8. #8
    totally louche Bekologist's Avatar
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    48 spoke phil woods laced to some tandem rims like Velocity Dyads would be my first choice if I were you, and then a Brooks Champion Flyer for cush.

    I think it's all pretty basic but what do I know? You can get a touring crankset with steel chainrings for durability (forget the maker) and run an 8 speed instead of 9 in back because 8 speed is said to last longer.

    I can't tell the diff between my XT and LX rear derailleurs except in finish and jockey wheels, but the XT front derailleur has an extra cable pivot for more leverage and smoother shifting compared to the LX.

    Have fun with your LHT, I think you'll like it once you get it dialed in. One last thing - though not a build issue, but an extra- I just put a twin leg ESGE kickstand on my LHT, it fits without much hassle and will become indespensible on tours in the long run. I recommend it.

  9. #9
    Steel is Real. markw's Avatar
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    Don't do Shimano brifters. Get Campy's, or go with barcons or dt shifters. Nashbar sells the Campy Centaur 10spd Ergos for 130 all the time. Catch them in stock and you'll be ok. Then get a jtek shiftmate. http://www.jtekengineering.com As for wheels, 36 or more spokes at your weight. Crankset Sugino XD 26/36/46. Saddle, of course nothing but a brooks.
    Check my sig for pics of the way one should be built.

  10. #10
    hello roadfix's Avatar
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    You can definitely get by with cheap generic seatpost and stem.
    .cinelli.olympic.surly.long.haul.trucker.kona.ku.surly.steamroller.
    .litespeed.classic.litespeed.firenze.bianchi.pista.dean.colonel.plus.more.

  11. #11
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    While touring I've had problems with hubs going bad, hands and wrists hurting, and butt hurt. I would spend money on good wheels, especially if you'll be carrying a lot of weight. for 119$ you can get a good touring wheelset from http://sheldonbrown.com/harris/wheels.html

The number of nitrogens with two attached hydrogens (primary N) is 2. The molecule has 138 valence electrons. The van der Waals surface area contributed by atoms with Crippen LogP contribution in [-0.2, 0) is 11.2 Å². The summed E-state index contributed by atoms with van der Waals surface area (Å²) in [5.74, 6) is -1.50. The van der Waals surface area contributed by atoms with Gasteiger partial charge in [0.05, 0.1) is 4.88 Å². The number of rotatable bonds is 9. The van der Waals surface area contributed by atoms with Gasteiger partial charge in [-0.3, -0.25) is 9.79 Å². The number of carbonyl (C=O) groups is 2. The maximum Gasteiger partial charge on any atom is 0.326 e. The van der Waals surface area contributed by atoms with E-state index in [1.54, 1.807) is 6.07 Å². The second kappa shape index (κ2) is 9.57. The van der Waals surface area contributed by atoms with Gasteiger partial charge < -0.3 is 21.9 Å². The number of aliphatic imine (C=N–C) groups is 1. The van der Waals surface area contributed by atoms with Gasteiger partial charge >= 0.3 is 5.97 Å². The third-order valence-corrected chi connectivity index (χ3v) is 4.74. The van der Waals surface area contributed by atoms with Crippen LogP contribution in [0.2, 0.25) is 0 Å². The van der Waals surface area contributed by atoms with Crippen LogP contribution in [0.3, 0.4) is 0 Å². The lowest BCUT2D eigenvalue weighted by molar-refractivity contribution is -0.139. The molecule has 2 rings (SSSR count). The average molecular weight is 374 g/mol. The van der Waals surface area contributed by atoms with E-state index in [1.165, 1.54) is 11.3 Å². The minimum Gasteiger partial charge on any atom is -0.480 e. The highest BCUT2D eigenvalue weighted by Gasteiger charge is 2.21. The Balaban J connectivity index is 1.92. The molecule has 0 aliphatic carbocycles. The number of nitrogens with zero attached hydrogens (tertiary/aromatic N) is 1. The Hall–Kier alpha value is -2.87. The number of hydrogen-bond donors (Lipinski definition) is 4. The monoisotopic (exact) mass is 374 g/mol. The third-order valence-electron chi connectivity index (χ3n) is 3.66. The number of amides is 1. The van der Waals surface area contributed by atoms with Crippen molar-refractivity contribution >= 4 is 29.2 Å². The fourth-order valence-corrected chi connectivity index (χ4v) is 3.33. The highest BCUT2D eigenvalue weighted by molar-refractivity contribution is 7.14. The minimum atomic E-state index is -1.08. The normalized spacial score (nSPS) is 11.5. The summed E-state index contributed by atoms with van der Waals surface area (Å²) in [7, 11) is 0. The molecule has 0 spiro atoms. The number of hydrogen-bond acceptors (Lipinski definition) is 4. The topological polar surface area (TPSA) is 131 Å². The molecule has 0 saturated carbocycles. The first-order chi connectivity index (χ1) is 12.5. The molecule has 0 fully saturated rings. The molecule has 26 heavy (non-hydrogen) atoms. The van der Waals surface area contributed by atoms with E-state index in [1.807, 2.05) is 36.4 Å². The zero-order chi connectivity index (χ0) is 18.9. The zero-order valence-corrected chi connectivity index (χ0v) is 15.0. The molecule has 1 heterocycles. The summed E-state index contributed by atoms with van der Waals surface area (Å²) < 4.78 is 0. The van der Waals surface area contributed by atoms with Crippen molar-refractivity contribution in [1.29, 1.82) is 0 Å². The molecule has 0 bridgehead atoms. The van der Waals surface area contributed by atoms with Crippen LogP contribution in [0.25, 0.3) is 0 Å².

if you have lots of money you could look at this page:
    http://www.peterwhitecycles.com/wheels.asp
    also, check out these handlebars! you can adjust their position. maybe i'm the only one excited about them.
    http://www.wallbike.com/oddsnends/synergic.html?id=4420
    a good saddle and good suspension seatpost would also be a good investment. i still haven't found the right one, but i'm not as excited about brookes saddles as some people are.
    any drivetrain should work, as long as you have the gears you want. i think more expensive shimano components are lighter but not really stronger.

  12. #12
    cyclist/gearhead/cycli... moxfyre's Avatar
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    Quote Originally Posted by dwightonabike
    A little more info I should have included: I am a rather large guy (275lbs) and as such, I tend to go through chains, freewheels and chainrings pretty quickly. I am looking for durability, not lightness (what's a few extra pounds when you already weigh what I do?) or looks.